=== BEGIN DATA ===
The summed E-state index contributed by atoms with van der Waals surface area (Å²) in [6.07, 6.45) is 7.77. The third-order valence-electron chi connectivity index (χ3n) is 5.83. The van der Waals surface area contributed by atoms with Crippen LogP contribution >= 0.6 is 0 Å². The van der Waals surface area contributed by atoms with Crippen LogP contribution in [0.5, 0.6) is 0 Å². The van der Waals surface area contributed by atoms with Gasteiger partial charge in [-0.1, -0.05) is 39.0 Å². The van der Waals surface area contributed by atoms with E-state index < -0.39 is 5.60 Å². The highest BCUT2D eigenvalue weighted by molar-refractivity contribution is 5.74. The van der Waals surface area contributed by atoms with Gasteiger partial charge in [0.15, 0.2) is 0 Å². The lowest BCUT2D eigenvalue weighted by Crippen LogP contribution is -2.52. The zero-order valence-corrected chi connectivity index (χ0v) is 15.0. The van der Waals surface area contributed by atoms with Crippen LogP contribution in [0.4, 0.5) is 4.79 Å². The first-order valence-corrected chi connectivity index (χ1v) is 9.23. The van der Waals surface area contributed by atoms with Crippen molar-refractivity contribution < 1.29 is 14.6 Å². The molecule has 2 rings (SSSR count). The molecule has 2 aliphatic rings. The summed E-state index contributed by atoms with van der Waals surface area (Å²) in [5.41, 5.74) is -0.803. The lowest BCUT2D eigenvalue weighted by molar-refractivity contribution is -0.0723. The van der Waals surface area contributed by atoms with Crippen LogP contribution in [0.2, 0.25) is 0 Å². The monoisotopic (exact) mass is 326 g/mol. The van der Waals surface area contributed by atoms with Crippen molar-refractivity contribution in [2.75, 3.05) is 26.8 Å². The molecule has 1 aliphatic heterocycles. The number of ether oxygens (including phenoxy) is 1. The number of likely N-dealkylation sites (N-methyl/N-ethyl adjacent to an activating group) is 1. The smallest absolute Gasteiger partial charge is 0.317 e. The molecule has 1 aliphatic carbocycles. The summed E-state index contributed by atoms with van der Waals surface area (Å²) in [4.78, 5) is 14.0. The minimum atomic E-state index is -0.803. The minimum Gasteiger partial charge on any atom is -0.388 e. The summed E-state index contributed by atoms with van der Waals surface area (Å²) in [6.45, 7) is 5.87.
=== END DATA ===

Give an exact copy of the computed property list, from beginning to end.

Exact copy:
The summed E-state index contributed by atoms with van der Waals surface area (Å²) in [6.07, 6.45) is 7.77. The third-order valence-electron chi connectivity index (χ3n) is 5.83. The van der Waals surface area contributed by atoms with Crippen LogP contribution >= 0.6 is 0 Å². The van der Waals surface area contributed by atoms with Crippen LogP contribution in [0.5, 0.6) is 0 Å². The van der Waals surface area contributed by atoms with Gasteiger partial charge in [-0.1, -0.05) is 39.0 Å². The van der Waals surface area contributed by atoms with E-state index < -0.39 is 5.60 Å². The highest BCUT2D eigenvalue weighted by molar-refractivity contribution is 5.74. The van der Waals surface area contributed by atoms with Gasteiger partial charge in [0.15, 0.2) is 0 Å². The lowest BCUT2D eigenvalue weighted by Crippen LogP contribution is -2.52. The zero-order valence-corrected chi connectivity index (χ0v) is 15.0. The van der Waals surface area contributed by atoms with Crippen LogP contribution in [0.4, 0.5) is 4.79 Å². The first-order valence-corrected chi connectivity index (χ1v) is 9.23. The van der Waals surface area contributed by atoms with Crippen molar-refractivity contribution < 1.29 is 14.6 Å². The molecule has 2 rings (SSSR count). The molecule has 2 aliphatic rings. The summed E-state index contributed by atoms with van der Waals surface area (Å²) in [5.41, 5.74) is -0.803. The lowest BCUT2D eigenvalue weighted by molar-refractivity contribution is -0.0723. The van der Waals surface area contributed by atoms with Crippen LogP contribution in [0.2, 0.25) is 0 Å². The monoisotopic (exact) mass is 326 g/mol. The van der Waals surface area contributed by atoms with Crippen molar-refractivity contribution in [2.75, 3.05) is 26.8 Å². The molecule has 1 aliphatic heterocycles. The number of ether oxygens (including phenoxy) is 1. The number of likely N-dealkylation sites (N-methyl/N-ethyl adjacent to an activating group) is 1. The smallest absolute Gasteiger partial charge is 0.317 e. The molecule has 1 aliphatic carbocycles. The summed E-state index contributed by atoms with van der Waals surface area (Å²) in [4.78, 5) is 14.0. The minimum atomic E-state index is -0.803. The minimum Gasteiger partial charge on any atom is -0.388 e. The summed E-state index contributed by atoms with van der Waals surface area (Å²) in [6.45, 7) is 5.87.